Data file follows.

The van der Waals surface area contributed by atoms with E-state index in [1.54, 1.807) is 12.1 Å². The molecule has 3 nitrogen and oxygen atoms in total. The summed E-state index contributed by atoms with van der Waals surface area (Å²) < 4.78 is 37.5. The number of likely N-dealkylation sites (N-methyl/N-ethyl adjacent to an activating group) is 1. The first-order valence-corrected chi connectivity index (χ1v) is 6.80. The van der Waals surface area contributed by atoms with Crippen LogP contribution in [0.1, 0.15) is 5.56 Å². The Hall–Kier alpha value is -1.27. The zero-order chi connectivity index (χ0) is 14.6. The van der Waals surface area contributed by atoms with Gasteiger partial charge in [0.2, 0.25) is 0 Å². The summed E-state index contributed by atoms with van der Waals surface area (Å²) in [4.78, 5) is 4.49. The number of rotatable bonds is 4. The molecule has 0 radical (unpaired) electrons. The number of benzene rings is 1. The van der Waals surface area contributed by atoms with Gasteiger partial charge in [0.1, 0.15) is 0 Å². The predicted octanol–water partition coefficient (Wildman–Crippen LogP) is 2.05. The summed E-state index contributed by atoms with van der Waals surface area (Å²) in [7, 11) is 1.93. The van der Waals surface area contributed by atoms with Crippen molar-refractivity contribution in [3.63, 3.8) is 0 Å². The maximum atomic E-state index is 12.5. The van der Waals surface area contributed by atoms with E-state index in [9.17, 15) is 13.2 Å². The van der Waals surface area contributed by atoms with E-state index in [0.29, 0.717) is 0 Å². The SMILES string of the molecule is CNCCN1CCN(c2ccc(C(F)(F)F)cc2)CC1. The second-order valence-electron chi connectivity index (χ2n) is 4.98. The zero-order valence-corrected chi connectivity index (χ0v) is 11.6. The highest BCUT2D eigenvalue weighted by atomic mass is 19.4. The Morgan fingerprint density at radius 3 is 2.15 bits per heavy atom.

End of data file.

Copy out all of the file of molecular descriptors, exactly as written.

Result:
The van der Waals surface area contributed by atoms with E-state index in [1.54, 1.807) is 12.1 Å². The molecule has 3 nitrogen and oxygen atoms in total. The summed E-state index contributed by atoms with van der Waals surface area (Å²) < 4.78 is 37.5. The number of likely N-dealkylation sites (N-methyl/N-ethyl adjacent to an activating group) is 1. The first-order valence-corrected chi connectivity index (χ1v) is 6.80. The van der Waals surface area contributed by atoms with Crippen LogP contribution in [0.1, 0.15) is 5.56 Å². The Hall–Kier alpha value is -1.27. The zero-order chi connectivity index (χ0) is 14.6. The van der Waals surface area contributed by atoms with Gasteiger partial charge in [0.2, 0.25) is 0 Å². The summed E-state index contributed by atoms with van der Waals surface area (Å²) in [4.78, 5) is 4.49. The number of rotatable bonds is 4. The molecule has 0 radical (unpaired) electrons. The number of benzene rings is 1. The van der Waals surface area contributed by atoms with Gasteiger partial charge in [0.1, 0.15) is 0 Å². The predicted octanol–water partition coefficient (Wildman–Crippen LogP) is 2.05. The summed E-state index contributed by atoms with van der Waals surface area (Å²) in [7, 11) is 1.93. The van der Waals surface area contributed by atoms with Crippen molar-refractivity contribution in [3.63, 3.8) is 0 Å². The maximum atomic E-state index is 12.5. The van der Waals surface area contributed by atoms with E-state index in [9.17, 15) is 13.2 Å². The van der Waals surface area contributed by atoms with E-state index in [0.29, 0.717) is 0 Å². The SMILES string of the molecule is CNCCN1CCN(c2ccc(C(F)(F)F)cc2)CC1. The second-order valence-electron chi connectivity index (χ2n) is 4.98. The zero-order valence-corrected chi connectivity index (χ0v) is 11.6. The highest BCUT2D eigenvalue weighted by atomic mass is 19.4. The Morgan fingerprint density at radius 3 is 2.15 bits per heavy atom.